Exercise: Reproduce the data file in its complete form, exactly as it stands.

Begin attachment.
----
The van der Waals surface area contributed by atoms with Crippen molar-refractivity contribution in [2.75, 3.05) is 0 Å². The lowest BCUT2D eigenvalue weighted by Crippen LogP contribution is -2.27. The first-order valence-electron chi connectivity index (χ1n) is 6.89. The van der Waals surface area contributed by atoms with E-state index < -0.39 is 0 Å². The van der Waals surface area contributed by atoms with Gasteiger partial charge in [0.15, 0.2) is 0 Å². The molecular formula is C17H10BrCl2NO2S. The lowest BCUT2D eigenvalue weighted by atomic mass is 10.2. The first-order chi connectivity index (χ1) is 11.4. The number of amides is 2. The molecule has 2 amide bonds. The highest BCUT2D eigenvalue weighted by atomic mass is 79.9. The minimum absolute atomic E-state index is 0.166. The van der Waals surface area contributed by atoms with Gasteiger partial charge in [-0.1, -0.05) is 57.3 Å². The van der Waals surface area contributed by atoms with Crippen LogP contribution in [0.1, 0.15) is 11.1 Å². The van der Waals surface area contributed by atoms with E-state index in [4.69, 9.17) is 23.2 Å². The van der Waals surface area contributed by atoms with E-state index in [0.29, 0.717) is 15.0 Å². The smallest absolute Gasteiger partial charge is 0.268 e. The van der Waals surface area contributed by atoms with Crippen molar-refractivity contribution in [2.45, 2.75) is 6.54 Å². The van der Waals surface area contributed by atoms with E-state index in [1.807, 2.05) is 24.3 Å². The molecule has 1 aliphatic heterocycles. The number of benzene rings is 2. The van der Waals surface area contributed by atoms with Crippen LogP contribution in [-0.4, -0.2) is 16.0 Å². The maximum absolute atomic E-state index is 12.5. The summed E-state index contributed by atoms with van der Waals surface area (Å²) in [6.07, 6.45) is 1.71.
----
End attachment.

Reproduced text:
The van der Waals surface area contributed by atoms with Crippen molar-refractivity contribution in [2.75, 3.05) is 0 Å². The lowest BCUT2D eigenvalue weighted by Crippen LogP contribution is -2.27. The first-order valence-electron chi connectivity index (χ1n) is 6.89. The van der Waals surface area contributed by atoms with E-state index < -0.39 is 0 Å². The van der Waals surface area contributed by atoms with Gasteiger partial charge in [0.15, 0.2) is 0 Å². The molecular formula is C17H10BrCl2NO2S. The lowest BCUT2D eigenvalue weighted by atomic mass is 10.2. The first-order chi connectivity index (χ1) is 11.4. The number of amides is 2. The molecule has 2 amide bonds. The highest BCUT2D eigenvalue weighted by atomic mass is 79.9. The minimum absolute atomic E-state index is 0.166. The van der Waals surface area contributed by atoms with Gasteiger partial charge in [-0.1, -0.05) is 57.3 Å². The van der Waals surface area contributed by atoms with Crippen LogP contribution in [0.1, 0.15) is 11.1 Å². The van der Waals surface area contributed by atoms with E-state index in [4.69, 9.17) is 23.2 Å². The van der Waals surface area contributed by atoms with E-state index in [0.29, 0.717) is 15.0 Å². The smallest absolute Gasteiger partial charge is 0.268 e. The van der Waals surface area contributed by atoms with Crippen molar-refractivity contribution in [2.45, 2.75) is 6.54 Å². The van der Waals surface area contributed by atoms with E-state index in [1.807, 2.05) is 24.3 Å². The molecule has 1 aliphatic heterocycles. The number of benzene rings is 2. The van der Waals surface area contributed by atoms with Crippen LogP contribution in [-0.4, -0.2) is 16.0 Å². The maximum absolute atomic E-state index is 12.5. The summed E-state index contributed by atoms with van der Waals surface area (Å²) in [6.07, 6.45) is 1.71.